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Photo by Shelley Pauls on Unsplash

In the face of extreme weather, scientists look to adapt crops

Do wild varieties of overlooked grains, fruits, and vegetables hold the key to developing more resilient agriculture?
bees pollinators butterflies farming california

Bees, butterflies and other county pollinators getting millions in support

Because of the impacts of climate change, habitat loss, disease and the use of pesticides, the number of pollinators that make so many fruits and vegetables possible are on the decline.

A rocket scientist's solution for your moldy strawberries

A rocket scientist's solution for your moldy strawberries

A California-based startup is pioneering a new solution to sad greens: a thermodynamic sticker that captures condensation inside your produce box.
Mango peel could help clean up oil contamination, research finds
www.abc.net.au

Mango peel could help clean up oil contamination, research finds

An extract of the fruit's peel can be used to break down oil sludge, according to new Australian research.
In soaring heat, Pakistan's farmers are paying the price
tribune.com.pk

In soaring heat, Pakistan's farmers are paying the price

Pakistan's farmers are struggling to bring in a harvest as the country's weather patterns change as a result of climate change.

University's 'digital sandbox' shows how climate change effects human life.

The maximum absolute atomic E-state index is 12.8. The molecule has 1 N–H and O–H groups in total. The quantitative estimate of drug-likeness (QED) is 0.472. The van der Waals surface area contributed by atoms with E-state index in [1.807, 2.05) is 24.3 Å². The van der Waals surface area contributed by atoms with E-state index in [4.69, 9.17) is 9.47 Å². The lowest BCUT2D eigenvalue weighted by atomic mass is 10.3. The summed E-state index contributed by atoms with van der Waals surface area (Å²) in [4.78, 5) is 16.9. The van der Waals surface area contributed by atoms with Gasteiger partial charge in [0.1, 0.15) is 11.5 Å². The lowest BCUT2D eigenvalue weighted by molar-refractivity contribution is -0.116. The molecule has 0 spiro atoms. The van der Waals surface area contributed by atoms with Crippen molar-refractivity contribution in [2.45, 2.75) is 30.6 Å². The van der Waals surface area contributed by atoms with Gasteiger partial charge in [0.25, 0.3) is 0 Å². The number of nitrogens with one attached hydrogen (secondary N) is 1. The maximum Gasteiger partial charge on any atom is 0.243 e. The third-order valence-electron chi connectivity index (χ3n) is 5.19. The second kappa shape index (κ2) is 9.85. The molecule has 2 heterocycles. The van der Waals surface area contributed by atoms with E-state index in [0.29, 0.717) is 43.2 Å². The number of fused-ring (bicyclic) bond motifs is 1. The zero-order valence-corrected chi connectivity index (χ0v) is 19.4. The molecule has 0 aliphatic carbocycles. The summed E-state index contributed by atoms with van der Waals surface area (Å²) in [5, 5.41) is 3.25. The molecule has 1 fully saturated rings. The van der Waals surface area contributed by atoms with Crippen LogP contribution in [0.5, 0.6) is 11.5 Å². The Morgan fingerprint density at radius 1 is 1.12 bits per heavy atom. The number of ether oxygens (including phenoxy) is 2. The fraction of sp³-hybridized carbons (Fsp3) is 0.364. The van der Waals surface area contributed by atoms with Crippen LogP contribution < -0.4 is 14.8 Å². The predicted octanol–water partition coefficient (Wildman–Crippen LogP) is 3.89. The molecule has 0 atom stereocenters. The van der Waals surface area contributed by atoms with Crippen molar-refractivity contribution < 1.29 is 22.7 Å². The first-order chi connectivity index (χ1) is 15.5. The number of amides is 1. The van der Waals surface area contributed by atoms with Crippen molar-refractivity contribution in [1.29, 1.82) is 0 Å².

A team at the University of Bradford has mixed the latest computer technology with an old-fashioned sandpit to create a tool that can predict how climate change can transform civilisations.

A TEAM at the University of Bradford has mixed the latest computer technology with an old-fashioned sandpit to create a tool that can predict how climate change can transform civilisations.

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In cities, it's the smoke, not the fire, that will get you.

As climate-change fuels increasingly large and frequent wildfires that hit closer and closer to densely populated urban centers, the smoke they produce is becoming a public health crisis.

NO ONE KNOWS what sparked the violent fires ablaze in the hills of California wine country. In the last five days, the flames have torched more than 160,000 acres across Napa and Sonoma counties, reducing parts of Santa Rosa to piles of cinder and ash and leaving more than 20 dead and hundreds missing. And far from the white-hot embers of destruction, residents from San Francisco to Sacramento to Fresno have been waking up this week to choking fumes, commuting to work under skies tinged orange with dust and soot.

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